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Lawmakers Present Bill To Find Potential Fraud in Welfare Programs

Montana Public Affairs Network
Montana Republican Sen. Cary Smith provides remarks on Senate Bill 100 during a Senate Finance and Claims Committee hearing on Feb. 25, 2021.

Montana lawmakers are considering an increase to state efforts to root out fraud in welfare programs. The latest analysis shows the policy could save the state up to 2.4 million dollars while dropping more than seventeen-hundred people from Medicaid and other programs.

Republican Sen. Cary Smith of Billings said Senate Bill 100 would expand the verification process to determine eligibility for aid programs like Medicaid, potentially through third-party vendors.

“Eligibility for the programs, we’re not making the clients jump through a whole bunch of hoops,” Smith said.

Under Senate Bill 100, recipient eligibility for certain welfare programs would be checked twice per year instead of every 12 months under the current system.

SJ Howell with Montana Women Vote said similar programs in other states have resulted in lost coverage not because recipients weren’t eligible, but because they couldn’t verify eligibility.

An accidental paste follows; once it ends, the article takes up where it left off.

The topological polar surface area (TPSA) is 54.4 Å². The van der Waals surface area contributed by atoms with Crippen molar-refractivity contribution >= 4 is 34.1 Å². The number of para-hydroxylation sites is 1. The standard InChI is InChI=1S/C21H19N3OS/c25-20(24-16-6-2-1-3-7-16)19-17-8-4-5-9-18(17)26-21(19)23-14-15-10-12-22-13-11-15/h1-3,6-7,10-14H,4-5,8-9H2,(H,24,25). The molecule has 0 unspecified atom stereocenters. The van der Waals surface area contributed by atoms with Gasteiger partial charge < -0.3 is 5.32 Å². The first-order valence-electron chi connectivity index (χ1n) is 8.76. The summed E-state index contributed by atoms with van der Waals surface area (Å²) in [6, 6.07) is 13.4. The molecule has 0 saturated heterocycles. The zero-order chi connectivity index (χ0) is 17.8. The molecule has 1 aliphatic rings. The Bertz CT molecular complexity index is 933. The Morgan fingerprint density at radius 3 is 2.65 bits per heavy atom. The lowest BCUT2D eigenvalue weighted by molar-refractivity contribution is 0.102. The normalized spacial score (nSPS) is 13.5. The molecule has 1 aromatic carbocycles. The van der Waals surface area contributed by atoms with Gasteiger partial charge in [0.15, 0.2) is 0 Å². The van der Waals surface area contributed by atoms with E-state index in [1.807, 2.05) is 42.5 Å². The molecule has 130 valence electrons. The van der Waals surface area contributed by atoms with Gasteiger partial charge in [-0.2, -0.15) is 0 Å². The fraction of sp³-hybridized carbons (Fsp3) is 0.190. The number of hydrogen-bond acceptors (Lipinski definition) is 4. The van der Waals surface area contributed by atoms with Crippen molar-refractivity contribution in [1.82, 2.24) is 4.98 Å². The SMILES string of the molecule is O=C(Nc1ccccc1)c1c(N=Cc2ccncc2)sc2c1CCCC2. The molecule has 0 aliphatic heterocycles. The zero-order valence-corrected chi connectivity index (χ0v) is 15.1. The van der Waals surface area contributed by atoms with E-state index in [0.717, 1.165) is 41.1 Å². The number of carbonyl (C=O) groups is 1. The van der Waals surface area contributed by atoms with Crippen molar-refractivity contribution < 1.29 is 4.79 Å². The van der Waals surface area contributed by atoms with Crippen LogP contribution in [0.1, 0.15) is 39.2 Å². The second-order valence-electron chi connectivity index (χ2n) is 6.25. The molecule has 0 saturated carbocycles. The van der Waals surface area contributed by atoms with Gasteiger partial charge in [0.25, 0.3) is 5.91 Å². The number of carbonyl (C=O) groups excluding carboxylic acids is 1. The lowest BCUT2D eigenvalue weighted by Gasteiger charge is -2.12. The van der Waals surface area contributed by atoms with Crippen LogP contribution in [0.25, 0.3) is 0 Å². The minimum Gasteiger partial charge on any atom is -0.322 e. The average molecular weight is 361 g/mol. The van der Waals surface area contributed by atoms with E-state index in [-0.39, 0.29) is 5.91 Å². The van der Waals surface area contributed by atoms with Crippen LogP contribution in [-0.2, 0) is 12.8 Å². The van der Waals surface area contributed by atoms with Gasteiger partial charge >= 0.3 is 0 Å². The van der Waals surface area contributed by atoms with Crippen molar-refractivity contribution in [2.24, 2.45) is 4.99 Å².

“Perhaps for a reason as simple as they’ve moved and didn’t get important verification paperwork through the mail,” Howell said.

Analysis of the policy done by legislative staff says the bill would result in lost coverage for more than 1,500 Medicaid recipients and more than 270 Child Health Insurance Program, or CHIP, members. Meanwhile, the analysis estimates the increased verification process would result in 50 more fraud cases being referred to the state Department of Justice each year.

The analysis says the bill would save the state between $1.4 and $2.4 million each of the next four years.